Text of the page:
Trans people are among the most vulnerable populations throughout Asia and the Pacific and face significant barriers in exercising their human rights, including their right to health.
Trans populations experience disproportionately high level of violence, discrimination, criminalisation and suicidality. Systematic social stigma limits trans people’s access to appropriate and sensitive mental health care. The lack of legal gender recognition of trans identities is a major contributing factor to the marginalisation and social exclusions of trans people – when you consider all the evidence together – it is clear we face an urgent health and human rights issue.
The Asia and Pacific region is vast and diverse and includes many different countries, cultures, traditions, languages, and policies and identities. A report published in 2012 estimates that there are at least 9 million trans people in Asia and the Pacific. Trans people throughout this region experience compounded discrimination that extends to many areas of their lives including employment, housing, and healthcare as well as persecution through laws that target trans populations, exposing them to increased discrimination and violence. The various policies regulating gender identity and society’s rigid conception of gender lead to impediments to changing identification cards, dress code laws, and so-called “impersonation” laws.
“There continues to be a great need to amend the policies and laws to be more inclusive of trans and gender nonconforming people”
In 2006, international organisations and human rights experts released the Yogyakarta Principles, international precepts describing the relationship between international jurisprudence and sexual orientation, gender identity, and sex characteristics (SOGISC). Principle 3 includes that the state shall “fully respect and legally recognise each person’s self-defined gender identity” and emphasises that legal recognition should be granted based on self-identity and not determined by medical procedures, official documents, or status. Although a decade has passed since the Yogyakarta Principles were released, many countries throughout Asia and the Pacific have policies that are extremely restrictive regarding legal gender recognition.
Among the countries that do have policies to amend gender markers, the vast majority require significant documentation, time commitment, money, and services that are difficult for the trans community to access. In Malaysia, the only way to gain access to legal gender recognition is through the courts, who in recent years have stated that there must be testimony on surgery and hormonal changes, among other things, requiring expensive expert testimonies and lawyers fees. Another such policy occurs in China, where family authorisation is required before gender-affirming surgeries can take place, which is itself a requirement for change of gender marker in China. Furthermore, accessing these services nearly always requires the intervention of a doctor of mental health provider and a diagnosis of “gender identity disorder”, “gender dysphoria”, or another disease or disorder.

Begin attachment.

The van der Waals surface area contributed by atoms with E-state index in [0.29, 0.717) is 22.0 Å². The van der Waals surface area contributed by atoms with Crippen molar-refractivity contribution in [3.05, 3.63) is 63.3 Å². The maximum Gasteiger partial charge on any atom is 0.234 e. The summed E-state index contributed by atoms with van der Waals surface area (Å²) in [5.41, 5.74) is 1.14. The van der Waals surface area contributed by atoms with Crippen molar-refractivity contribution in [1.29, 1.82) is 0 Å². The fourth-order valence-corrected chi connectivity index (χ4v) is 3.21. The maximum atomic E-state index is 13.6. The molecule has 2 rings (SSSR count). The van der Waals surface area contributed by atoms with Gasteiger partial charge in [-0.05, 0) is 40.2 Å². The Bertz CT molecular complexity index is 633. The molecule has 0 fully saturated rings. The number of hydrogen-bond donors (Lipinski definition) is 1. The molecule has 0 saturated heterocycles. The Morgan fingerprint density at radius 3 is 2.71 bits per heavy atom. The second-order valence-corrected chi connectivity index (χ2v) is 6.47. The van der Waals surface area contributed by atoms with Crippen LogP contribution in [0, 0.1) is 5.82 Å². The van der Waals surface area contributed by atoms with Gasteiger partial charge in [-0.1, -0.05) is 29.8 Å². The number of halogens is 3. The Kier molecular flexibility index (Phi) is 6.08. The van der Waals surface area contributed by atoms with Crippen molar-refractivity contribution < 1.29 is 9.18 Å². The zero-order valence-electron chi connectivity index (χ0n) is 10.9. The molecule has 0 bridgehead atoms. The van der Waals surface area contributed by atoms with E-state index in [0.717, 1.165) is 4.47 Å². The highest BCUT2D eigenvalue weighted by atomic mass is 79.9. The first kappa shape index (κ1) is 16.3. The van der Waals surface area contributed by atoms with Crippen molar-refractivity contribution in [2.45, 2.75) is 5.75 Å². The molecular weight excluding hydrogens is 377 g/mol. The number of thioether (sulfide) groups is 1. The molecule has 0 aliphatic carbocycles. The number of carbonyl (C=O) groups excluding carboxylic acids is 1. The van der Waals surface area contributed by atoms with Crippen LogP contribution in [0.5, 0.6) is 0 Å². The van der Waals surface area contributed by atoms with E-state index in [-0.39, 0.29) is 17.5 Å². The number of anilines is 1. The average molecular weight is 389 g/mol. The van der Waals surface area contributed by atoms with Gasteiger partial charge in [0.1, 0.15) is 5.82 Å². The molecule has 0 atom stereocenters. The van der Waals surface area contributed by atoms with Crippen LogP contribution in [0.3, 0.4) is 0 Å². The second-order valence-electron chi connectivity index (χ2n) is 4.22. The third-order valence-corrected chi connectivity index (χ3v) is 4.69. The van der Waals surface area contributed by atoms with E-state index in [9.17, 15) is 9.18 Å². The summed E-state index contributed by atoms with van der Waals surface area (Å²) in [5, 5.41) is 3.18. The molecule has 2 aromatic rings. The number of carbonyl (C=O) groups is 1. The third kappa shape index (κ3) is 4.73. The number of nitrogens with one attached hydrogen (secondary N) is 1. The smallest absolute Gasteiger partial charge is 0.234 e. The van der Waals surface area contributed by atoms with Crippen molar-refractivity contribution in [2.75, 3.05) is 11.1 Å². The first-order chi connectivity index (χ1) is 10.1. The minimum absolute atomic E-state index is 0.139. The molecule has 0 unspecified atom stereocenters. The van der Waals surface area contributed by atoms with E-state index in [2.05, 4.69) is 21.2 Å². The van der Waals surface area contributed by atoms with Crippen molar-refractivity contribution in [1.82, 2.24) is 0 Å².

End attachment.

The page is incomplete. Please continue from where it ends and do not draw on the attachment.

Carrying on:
Due to these, and similar, restrictions and obstacles throughout Asia and the Pacific the gender marker is difficult to amend. Trans rights advocates maintain that one’s gender marker should be based on self-determination rather than documentation. There continues to be a great need to amend the policies and laws to be more inclusive of trans and gender nonconforming people to ensure the state’s protection and human rights to all citizens regardless of their gender identity. Legal gender recognition is important in order to provide more equitable, socially conscious, and comprehensive care.
The Asia Pacific Transgender Network (APTN) works towards the inclusion, human rights, and protection of trans and gender nonconforming individuals. APTN works throughout Asia and the Pacific to advocate for trans-competent research, trans-led programming, comprehensive trans healthcare provision, and accessible, appropriate and equitable health services for the trans community. In 2015, APTN published the Blueprint for the Provision of Comprehensive Care for Trans People and Trans Communities in Asia and the Pacific (Trans Health Blueprint), designed to improve access to competent primary and specialised care for trans people.
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This blog forms part of a series on LGBTQI+ issues in Asia, authored by or for Queer Asia, a network of queer identifying scholars, academics, activists, artists and performers working on issues affecting people self-identifying as LGBTQ+ or belonging to other non-normative sexualities and gender identities in Asia, Asian diasporas and beyond. For regular updates, follow them on Facebook and Twitter.